Home Culture Arts & Entertainment The world of ancient Egypt on exhibit at MMFA

The world of ancient Egypt on exhibit at MMFA

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Funerary stela of Deniuenkhonsu, 22nd Dynasty, about 800 BCE. (© The Trustees of the British Museum)

The Bible and modern scholarship may be at odds over whether Israelites were enslaved in ancient Egypt, but there is no question that the Jewish association with that land is strong, both historically and according to tradition.

Thus, the current exhibition, Egyptian Mummies: Exploring Ancient Lives, which is showing at the Montreal Museum of Fine Arts (MMFA) until February, is generating considerable interest in the community.

This is the North American premiere of the show, which blends art, science and technology. The big draw is six actual mummies on loan from the British Museum.

In keeping with the International Council of Museums’ code of ethics, the utmost respect is accorded these men, women and a child who lived between 900 BCE and 180 CE.

Mummy of Tamut, Third Intermediate Period, early 22nd Dynasty, about 900 BCE. (© The Trustees of the British Museum)

“It is with great reverence that we welcome (them),” said MMFA director general and chief curator Nathalie Bondil at the exhibition opening in September. “We are honoured to host these extraordinary witnesses of our common ancestry, so that they may share with us their cultures and trades, their beliefs and sufferings, in a word, their lives.”

More than 240 accompanying objects, also from the British Museum, provide additional context.

Advanced technology has enabled the British Museum to penetrate what lies beneath the layers of bandages in which the six people are bound. Until recently, very little was known about who they were, as the British Museum has always had a policy of not unwrapping or employing any invasive interventions on the mummies it conserves.

Using three-dimensional CT scans, researchers found that the bodies were remarkably well preserved. The embalmers’ goal was to preserve the body, to ensure that the person’s spirit and vital energy re-emerged in the afterlife.

Museum officials on hand for the opening say their understanding of the techniques of mummification, as well as ancient Egyptians’ funerary rituals and beliefs about the afterlife, have been significantly enhanced as a result of the research.

Daniel Antoine, the British Museum’s curator of bioarcheology and exhibition co-curator, explained: “The latest scanning technology has allowed us to virtually peel away the layers of wrappings. In unprecedented detail, we have discovered new insights into life and death in ancient Egypt, such as the embalming methods used to preserve the bodies and their state of health at death. We can begin to understand the person behind the mask, while ensuring their integrity remains.”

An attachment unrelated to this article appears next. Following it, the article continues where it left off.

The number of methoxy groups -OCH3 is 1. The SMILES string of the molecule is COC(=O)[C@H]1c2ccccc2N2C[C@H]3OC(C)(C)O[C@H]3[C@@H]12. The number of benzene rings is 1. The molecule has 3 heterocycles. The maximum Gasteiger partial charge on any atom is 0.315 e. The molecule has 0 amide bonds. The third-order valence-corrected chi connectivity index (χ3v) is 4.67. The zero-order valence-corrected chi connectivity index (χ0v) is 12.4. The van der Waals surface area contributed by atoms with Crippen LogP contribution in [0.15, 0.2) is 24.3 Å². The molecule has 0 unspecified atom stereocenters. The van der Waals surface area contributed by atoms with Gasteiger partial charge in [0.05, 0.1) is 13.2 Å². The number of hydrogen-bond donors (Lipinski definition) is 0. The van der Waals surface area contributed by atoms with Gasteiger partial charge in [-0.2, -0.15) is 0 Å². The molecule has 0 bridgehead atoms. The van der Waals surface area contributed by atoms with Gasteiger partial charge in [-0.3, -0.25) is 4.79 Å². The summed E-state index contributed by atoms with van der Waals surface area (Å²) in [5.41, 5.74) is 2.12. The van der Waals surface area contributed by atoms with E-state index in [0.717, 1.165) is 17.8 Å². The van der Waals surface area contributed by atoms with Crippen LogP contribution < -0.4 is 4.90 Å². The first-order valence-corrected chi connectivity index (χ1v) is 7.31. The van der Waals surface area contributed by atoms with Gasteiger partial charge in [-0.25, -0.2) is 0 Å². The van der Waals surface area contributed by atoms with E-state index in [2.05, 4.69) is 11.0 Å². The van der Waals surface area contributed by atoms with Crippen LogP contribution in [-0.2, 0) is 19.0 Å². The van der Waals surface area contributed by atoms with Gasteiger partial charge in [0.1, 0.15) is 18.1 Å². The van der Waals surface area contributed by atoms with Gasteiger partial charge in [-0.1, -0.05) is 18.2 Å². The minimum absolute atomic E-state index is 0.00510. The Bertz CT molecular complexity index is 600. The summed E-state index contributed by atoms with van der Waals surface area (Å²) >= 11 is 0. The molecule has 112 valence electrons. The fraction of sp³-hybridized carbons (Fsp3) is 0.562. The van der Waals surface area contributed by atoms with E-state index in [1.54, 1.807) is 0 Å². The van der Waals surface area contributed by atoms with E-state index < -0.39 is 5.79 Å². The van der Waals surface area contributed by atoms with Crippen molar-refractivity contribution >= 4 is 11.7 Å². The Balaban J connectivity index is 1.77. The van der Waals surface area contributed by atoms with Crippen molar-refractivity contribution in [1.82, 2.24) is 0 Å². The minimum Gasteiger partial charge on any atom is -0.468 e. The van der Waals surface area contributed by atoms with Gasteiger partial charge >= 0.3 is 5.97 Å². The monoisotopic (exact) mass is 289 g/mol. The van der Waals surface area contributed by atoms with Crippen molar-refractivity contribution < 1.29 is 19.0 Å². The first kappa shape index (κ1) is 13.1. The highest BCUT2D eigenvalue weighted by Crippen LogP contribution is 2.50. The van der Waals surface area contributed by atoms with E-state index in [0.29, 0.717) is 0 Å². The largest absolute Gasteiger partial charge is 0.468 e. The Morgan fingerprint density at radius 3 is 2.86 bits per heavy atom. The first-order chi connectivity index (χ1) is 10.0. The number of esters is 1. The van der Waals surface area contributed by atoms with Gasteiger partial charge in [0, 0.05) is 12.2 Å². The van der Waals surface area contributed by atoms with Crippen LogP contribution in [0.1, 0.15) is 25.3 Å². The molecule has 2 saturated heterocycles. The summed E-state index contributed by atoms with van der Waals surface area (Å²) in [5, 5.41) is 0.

His co-curator, Egyptologist Marie Vandenbeusch, said the British Museum has 80 Egyptian mummies that were collected since its founding in the 1750s. Most were acquired in the 19th century from private European collectors.

The MMFA’s curator of archeology, Laura Vigo, said that Egypt is onside with the exhibition and has made no claims on anything or anyone in it.

Time-lapse videos in the exhibition show the process of penetrating the mummies down to the skeleton.

CT scanners combine x-rays and sophisticated computer software to create an image. The x-rays encircle the body, creating thousands of transversal images. That data is then gathered by software that produces detailed 3D visualizations from the surface, to the deepest interior of the mummified person.

Scientists can thereby determine the person’s sex, height, diet, illnesses and approximate age at death. Historians are able to use this data to piece together information on family life and cultural practices.

Each of the six mummies is encased in elaborately decorated, body-hugging sarcophagi with a mask of their likeness. They are displayed in their own galleries under glass.

The oldest is Tamut, who lived in Thebes around 900 BCE. She is described as a chantress of Amun. The many amulets placed on her body are believed to have helped her gain immortality.

The most prominent in his time was probably Irthorru, a high priest of Akhmin, who lived around 600 BCE.

Both were approximately 35-49 years old when they began their journey to the next world.

The child is a two-year-old boy from Hawara who lived during the later Roman period. Before then, mummification of children was rare. Some of the most touching objects on view are toys from the period, including a wooden pony on wheels.

Before coming to Montreal, the exhibition was put on in Sydney, Brisbane, Hong Kong and Taiwan.

 

Egyptian Mummies: Exploring Ancient Lives continues until Feb. 2 at the Montreal Museum of Fine Arts.

 

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